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De Blasio’s threat of arrests to the ‘Jewish community’ did not go over well

(Image: NBC News screenshot)

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New York City Mayor Bill de Blasio ignited a firestorm of backlash after he threatened the city’s entire Jewish community and sent police to break up a large funeral gathering.

The Democrat mayor condemned the “absolutely unacceptable” gathering of hundreds in Brooklyn’s Williamsburg neighborhood to attend a funeral for a rabbi who reportedly died from COVID-19, issuing his direct criticism and warning in several tweets on Tuesday.


(Source: CBS New York)

“Something absolutely unacceptable happened in Williamsburg tonite: a large funeral gathering in the middle of this pandemic,” de Blasio tweeted. “When I heard, I went there myself to ensure the crowd was dispersed. And what I saw WILL NOT be tolerated so long as we are fighting the Coronavirus.”

Freddi Goldstein, the mayor’s press secretary, retweeted photos from the scene which was reportedly for the funeral of Rabbi Chaim Mertz, and noted that the mayor “is on the scene and the NYPD is breaking this up.”

Although there were reportedly no summonses issued or arrests made, the New York Police Department dispatched officers to the Bedford Avenue and Rutledge Street area to follow through on de Blasio’s order, Lieutenant John Grimpel told CNN.

In another tweet, de Blasio reiterated the “zero tolerance” policy for the city amid the coronavirus crisis.

With New York seen as the epicenter of the pandemic in the U.S., and more than 17,000 deaths in New York City attributed to COVID-19, the city’s Hasidic Jewish community has been particularly hard-hit.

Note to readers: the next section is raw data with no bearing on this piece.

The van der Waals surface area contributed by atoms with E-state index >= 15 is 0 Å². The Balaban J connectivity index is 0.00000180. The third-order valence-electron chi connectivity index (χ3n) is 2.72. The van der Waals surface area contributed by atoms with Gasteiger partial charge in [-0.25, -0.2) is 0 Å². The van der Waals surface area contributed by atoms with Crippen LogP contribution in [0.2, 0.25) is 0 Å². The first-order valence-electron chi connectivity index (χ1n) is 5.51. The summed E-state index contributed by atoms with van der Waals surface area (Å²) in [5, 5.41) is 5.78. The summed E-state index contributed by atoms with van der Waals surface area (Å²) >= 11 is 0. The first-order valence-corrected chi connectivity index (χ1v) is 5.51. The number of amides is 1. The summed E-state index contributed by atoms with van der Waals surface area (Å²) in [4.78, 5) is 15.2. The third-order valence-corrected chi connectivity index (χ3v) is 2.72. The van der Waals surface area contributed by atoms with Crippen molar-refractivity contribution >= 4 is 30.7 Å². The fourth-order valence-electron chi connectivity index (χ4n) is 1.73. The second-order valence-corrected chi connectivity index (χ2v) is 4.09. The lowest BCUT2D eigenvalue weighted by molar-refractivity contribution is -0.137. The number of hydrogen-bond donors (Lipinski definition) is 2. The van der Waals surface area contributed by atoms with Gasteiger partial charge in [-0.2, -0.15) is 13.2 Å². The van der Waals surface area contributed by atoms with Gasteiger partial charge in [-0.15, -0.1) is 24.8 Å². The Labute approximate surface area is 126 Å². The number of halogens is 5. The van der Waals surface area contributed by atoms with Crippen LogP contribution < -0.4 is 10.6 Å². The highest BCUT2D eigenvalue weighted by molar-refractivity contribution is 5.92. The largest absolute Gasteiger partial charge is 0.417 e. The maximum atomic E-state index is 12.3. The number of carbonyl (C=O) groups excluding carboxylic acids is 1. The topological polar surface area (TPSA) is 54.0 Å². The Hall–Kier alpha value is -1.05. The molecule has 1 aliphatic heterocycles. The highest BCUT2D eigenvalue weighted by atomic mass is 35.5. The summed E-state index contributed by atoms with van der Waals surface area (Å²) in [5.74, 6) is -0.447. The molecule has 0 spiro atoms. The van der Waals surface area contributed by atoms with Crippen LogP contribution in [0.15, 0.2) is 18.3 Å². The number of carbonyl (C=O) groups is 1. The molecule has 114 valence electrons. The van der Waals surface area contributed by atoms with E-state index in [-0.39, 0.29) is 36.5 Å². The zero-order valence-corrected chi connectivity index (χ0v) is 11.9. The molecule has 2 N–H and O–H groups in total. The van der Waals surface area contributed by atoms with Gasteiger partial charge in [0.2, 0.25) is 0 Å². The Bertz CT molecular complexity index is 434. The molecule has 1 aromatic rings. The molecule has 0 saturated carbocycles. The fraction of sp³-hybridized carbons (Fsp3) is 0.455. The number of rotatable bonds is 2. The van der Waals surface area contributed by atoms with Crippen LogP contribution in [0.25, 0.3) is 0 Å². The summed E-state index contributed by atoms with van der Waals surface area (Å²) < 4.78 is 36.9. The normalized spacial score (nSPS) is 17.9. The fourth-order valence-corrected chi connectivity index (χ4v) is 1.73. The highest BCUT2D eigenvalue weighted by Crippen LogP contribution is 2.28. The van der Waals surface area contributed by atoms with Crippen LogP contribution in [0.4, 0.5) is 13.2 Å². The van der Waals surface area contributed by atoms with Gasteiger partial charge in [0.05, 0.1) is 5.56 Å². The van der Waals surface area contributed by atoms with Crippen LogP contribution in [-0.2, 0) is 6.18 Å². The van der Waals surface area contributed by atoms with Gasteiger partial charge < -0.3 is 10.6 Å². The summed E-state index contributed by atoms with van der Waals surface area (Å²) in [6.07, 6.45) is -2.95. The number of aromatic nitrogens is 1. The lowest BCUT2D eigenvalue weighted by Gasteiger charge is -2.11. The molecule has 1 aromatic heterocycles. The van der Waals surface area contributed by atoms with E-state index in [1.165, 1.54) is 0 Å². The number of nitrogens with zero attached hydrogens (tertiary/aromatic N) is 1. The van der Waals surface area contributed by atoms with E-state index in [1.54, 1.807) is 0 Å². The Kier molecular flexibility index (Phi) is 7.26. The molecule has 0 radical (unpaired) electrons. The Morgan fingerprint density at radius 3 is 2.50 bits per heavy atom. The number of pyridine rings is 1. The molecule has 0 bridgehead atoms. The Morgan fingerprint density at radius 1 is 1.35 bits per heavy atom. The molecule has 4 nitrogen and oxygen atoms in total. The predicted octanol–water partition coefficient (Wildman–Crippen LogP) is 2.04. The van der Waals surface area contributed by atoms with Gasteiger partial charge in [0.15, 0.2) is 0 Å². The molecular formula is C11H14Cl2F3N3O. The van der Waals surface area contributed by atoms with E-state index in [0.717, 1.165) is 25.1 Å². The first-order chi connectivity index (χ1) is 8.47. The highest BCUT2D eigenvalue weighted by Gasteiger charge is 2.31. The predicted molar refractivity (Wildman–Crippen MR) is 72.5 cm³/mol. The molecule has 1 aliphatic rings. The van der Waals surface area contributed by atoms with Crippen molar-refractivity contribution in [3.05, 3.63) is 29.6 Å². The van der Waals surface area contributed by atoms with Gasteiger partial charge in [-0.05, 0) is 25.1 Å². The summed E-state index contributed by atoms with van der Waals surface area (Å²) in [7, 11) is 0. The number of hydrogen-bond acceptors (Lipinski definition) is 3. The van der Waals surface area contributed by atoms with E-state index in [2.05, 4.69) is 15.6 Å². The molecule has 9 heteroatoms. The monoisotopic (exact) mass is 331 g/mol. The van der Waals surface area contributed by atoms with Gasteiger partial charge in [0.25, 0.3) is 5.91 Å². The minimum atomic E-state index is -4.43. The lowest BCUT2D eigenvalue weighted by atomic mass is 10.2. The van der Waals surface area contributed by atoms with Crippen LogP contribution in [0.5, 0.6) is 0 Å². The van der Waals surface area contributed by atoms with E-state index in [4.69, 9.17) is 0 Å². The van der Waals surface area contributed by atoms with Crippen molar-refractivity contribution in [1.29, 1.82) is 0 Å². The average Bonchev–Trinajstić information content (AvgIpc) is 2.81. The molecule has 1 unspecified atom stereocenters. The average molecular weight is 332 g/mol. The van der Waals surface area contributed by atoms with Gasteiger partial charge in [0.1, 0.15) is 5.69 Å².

“The city does not track deaths by religion, but Hasidic news media report that roughly 700 members of the community in the New York area have died from” the coronavirus, The New York Times reported.

But the mayor, who has already earned plenty of criticism for launching a hotline this month encouraging New Yorkers to report one another for violating social distancing rules, came under fire for his direct message to the Jewish community.

“My message to the Jewish community, and all communities, is this simple: the time for warnings has passed,” de Blasio tweeted. “I have instructed the NYPD to proceed immediately to summons or even arrest those who gather in large groups. This is about stopping this disease and saving lives. Period.”

The Anti-Defamation League’s CEO Jonathan Greenblatt immediately called out the mayor for “generalizing against the whole population.”

“Hey @NYCMayor, there are 1mil+ Jewish people in #NYC. The few who don’t social distance should be called out — but generalizing against the whole population is outrageous especially when so many are scapegoating Jews. This erodes the very unity our city needs now more than ever,” he tweeted.

New York City Councilman Kalman Yeger slammed de Blasio’s “unacceptable” condemnation of the Jewish community.

“Mr. Mayor, your words are unacceptable. To condemn our entire community over one group of people is something you would not do to any other ethnic group, and I know you long enough to know that you know this,” Yeger tweeted.

Critics from both sides of the political aisle condemned de Blasio, who was recently called out by one New York resident for defying his own stay-at-home order and traveling to Brooklyn for his daily walk.

Frieda Powers

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